On May 22, 2015

When the well runs dry

By Dom Cioffi

There are certain things in the developed world that are easy to take for granted: the relative safety we experience, the medical care available to us, and the food we have access to. But the one thing we always count on without much thought is water.

In this country especially, we turn on our water faucet and think very little about where it comes from or how clean it is. We simply expect a healthy, unending supply at a low cost.

And yet, across the planet millions of people’s days revolve around not only finding water, but also making sure that the water they find is clean enough to consume.

Statistics show that over 750 million people around the planet lack access to clean water – that’s two and a half times the population of the United States (or 1 in every 9 people who live on the Earth).

And here’s another staggering fact: 2,300 people die every day because of issues related to inadequate drinking water, sanitation, and hand hygiene.

But the real kicker (as far as interesting facts are concerned) is that more people own cell phones on Earth than toilets. Now that proves where our priorities are!

The truth is, it is almost unfathomable for the average American to wake up in the morning and feel anxiety about where or how they will obtain potable water. However, this faraway problem is now lurking closer to home.

Do a quick Google search for “water levels” and “Hoover Dam” and you’ll be astonished by the photos highlighting the dramatic drop in the water table in the western United States.

Images of Lake Mead, the largest reservoir in the United States (which accounts for most of the drinking water for the southwest portion of our country), clearly show how far the levels have dropped due to increased water consumption and a devastating 14-year drought.

The defining image is what locals call the bathtub ring, an enormous deposit of salt that has developed on the face of the previously submerged rock. This ring clearly shows where the water once reached. And with a quick scan of the adjacent topography, even a child can get a sense of the massive amount of water now missing.

And just to add to the drama, the World Economic Forum recently released their “2015 Global Risk Report,” which stated that the current water crisis is ranked the #1 global risk based on impact to society (as a measure of devastation), and the #8 global risk based on likelihood (likelihood of occurring within 10 years).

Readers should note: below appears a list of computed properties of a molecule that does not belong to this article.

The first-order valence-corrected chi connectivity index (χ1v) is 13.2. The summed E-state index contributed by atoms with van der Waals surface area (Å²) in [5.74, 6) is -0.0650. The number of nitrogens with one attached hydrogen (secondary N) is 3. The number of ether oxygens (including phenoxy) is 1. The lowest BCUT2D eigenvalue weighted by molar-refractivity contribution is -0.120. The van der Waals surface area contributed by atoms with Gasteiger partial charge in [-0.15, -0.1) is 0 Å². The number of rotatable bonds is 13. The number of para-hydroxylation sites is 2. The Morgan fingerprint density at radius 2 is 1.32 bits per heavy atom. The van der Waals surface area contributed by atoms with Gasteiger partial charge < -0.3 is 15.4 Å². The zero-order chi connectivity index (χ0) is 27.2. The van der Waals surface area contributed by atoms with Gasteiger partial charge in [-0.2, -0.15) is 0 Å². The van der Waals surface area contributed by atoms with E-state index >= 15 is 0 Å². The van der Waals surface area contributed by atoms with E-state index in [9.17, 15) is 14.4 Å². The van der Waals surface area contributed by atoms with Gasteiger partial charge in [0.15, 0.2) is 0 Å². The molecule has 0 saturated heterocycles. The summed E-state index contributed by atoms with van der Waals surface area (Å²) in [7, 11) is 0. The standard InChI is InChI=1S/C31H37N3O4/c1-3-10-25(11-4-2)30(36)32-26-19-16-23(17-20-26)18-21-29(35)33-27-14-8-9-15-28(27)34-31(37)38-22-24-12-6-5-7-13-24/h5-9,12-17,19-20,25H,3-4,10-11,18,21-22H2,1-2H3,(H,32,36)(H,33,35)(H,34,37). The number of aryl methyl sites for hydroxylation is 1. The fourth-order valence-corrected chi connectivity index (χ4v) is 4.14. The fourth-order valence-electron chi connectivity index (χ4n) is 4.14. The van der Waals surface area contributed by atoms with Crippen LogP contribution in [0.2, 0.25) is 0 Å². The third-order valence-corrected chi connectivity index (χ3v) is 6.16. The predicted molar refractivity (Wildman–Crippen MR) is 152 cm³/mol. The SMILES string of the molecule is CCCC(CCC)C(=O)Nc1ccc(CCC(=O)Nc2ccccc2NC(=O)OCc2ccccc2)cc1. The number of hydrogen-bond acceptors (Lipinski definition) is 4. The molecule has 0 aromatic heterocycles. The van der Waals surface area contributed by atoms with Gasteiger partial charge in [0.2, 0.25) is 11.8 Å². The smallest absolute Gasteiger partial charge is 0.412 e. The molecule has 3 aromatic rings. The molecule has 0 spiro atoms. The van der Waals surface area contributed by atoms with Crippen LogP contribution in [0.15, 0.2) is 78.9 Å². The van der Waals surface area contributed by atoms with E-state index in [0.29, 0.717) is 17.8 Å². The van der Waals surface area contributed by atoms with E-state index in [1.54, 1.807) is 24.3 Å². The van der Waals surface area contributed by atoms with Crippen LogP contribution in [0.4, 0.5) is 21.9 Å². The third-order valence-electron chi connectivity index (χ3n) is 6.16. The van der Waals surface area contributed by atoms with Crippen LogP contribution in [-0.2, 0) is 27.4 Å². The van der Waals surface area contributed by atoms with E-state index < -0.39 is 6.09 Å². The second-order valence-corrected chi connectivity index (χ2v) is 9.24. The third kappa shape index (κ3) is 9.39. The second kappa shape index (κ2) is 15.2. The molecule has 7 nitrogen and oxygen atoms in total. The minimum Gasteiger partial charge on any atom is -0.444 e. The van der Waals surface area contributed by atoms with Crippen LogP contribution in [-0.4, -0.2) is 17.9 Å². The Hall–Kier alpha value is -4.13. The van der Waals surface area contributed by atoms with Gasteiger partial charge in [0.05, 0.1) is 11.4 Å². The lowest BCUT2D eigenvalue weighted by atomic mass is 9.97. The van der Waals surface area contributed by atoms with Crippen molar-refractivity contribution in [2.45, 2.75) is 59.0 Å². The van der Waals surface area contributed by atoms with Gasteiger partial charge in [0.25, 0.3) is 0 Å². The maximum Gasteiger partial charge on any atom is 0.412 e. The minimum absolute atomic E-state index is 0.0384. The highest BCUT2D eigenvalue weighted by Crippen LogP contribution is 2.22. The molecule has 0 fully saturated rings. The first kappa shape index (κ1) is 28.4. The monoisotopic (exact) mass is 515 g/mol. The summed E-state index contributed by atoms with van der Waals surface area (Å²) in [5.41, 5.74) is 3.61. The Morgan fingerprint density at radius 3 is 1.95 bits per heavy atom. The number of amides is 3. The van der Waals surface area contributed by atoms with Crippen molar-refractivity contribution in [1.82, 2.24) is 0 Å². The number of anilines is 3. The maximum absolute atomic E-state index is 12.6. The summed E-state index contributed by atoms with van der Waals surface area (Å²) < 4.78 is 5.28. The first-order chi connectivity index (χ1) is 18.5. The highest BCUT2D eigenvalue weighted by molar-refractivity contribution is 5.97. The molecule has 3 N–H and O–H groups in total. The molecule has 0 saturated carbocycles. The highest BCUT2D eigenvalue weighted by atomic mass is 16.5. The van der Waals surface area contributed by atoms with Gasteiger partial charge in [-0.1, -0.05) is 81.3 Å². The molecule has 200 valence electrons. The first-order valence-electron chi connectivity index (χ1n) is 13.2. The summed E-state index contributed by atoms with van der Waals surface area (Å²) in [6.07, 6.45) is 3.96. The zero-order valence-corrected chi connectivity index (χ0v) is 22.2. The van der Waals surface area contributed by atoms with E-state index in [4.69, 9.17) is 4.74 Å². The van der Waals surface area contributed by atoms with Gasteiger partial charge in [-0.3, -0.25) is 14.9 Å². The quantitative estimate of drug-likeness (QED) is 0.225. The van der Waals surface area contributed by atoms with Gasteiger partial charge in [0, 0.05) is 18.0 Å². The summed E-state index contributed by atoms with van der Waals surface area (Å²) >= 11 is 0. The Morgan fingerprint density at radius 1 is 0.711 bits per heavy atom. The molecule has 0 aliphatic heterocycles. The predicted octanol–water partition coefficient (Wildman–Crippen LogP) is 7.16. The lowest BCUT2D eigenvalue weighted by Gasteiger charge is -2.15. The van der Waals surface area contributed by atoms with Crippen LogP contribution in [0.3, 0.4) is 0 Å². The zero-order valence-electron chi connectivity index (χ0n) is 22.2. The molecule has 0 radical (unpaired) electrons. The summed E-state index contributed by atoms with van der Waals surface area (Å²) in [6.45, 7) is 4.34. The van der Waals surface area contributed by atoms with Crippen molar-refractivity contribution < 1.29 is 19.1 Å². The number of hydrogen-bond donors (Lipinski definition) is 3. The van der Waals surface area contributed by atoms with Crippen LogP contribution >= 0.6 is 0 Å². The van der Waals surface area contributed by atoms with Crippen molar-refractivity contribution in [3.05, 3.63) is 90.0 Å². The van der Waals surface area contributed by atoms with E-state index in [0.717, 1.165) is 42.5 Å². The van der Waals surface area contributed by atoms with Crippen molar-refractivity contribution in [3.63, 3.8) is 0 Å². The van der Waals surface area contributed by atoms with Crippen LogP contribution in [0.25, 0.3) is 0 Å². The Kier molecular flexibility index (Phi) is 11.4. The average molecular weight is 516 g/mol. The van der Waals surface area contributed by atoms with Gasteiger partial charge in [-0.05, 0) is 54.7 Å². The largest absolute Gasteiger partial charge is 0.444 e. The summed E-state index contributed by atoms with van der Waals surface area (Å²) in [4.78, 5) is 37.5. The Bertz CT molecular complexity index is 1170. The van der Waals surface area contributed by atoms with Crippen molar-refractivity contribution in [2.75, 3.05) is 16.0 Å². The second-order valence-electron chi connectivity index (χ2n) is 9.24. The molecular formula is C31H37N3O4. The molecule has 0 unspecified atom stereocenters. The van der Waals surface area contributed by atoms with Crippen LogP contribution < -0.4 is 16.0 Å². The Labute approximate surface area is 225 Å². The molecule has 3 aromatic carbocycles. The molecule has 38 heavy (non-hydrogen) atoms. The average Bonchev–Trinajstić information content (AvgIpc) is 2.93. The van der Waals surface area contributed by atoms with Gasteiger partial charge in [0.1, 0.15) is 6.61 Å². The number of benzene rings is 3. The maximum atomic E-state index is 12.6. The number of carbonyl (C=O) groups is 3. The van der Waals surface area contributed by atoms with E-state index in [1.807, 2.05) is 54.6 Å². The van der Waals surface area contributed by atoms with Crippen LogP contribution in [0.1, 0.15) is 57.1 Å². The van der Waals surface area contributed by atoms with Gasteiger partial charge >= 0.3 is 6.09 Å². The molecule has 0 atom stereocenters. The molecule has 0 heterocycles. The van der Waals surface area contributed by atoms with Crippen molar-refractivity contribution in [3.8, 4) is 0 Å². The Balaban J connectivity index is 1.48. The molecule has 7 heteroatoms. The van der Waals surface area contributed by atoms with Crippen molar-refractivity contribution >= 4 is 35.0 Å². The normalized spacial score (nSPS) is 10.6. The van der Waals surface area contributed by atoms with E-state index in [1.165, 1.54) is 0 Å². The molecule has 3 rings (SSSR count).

That doesn’t sound good on any level.

So, with an abundance of statistics, alarming reports, and physical scars like Lake Mead’s bathtub ring, it’s hard to believe that more people aren’t aware of the impending water shortage.

As a solution, many people point to the abundance of sea water (which accounts for 97 percent of the water on the planet) and the process of desalinization (taking the salt out of salt water so it’s fit for human consumption).

There are approximately 7,500 desalination plants in the world (60 percent of which are in the Middle East) and yet their output only accounts for less than 1 percent of global demand.

This is because desalination is an expensive and energy intensive technology that only wealthy countries with serious water shortages consider as a viable option. However, a recent innovation using nanotechnology has the potential to decrease the cost of desalination by 75 percent, which could make it a more viable approach in the future.

Water is what makes life on earth possible. With the population continuing to grow at a rate of 1 billion people every 15 years, the Earth’s capacity to support human life is being severely strained. This is a problem that cannot be ignored. Science needs to step in and take the lead. Otherwise we’re going to end up in a post-apocalyptic world not too far removed from what’s presented in this week’s feature, “Mad Max: Fury Road.”

The reboot for the Mad Max franchise has been years in the planning and beset with financial difficulties for creator and director George Miller. But the wait and struggles have been worth it as the result is an action-packed extravaganza of Mad Max insanity.

In this installment, Max is held prisoner by the warlord Immortan Joe. However when a transporter goes rogue, Max finds himself facing a chance at survival.

I have to admit, I was impressed with this film on many levels. First of all, it held true to the original films both in style and execution. Secondly, it was one of the more masterfully filmed action movies I have ever seen (without exaggeration, this picture was running at top speed for three quarters of the screen time).

And finally, while lead actors Charlize Theron and Tom Hardy do a wonderful job portraying the lead characters, it is the abundance of low-level, highly demented roles that really carry this picture.

However, as well crafted as this film is, it is not for everyone. Obviously, fans of the original films will have to revisit the franchise for nostalgic reasons. But folks who do not have a penchant for dystopian backdrops may want to save their theater dollars for other fare. “Mad Max” is an acquired taste that is not swallowed easily. And if you’re not careful or wander in aimlessly, you may end up choking.

A dehydrated “A-” for “Mad Max: Fury Road.”

Got a question or comment for Dom? You can email him at moviediary@att.net.

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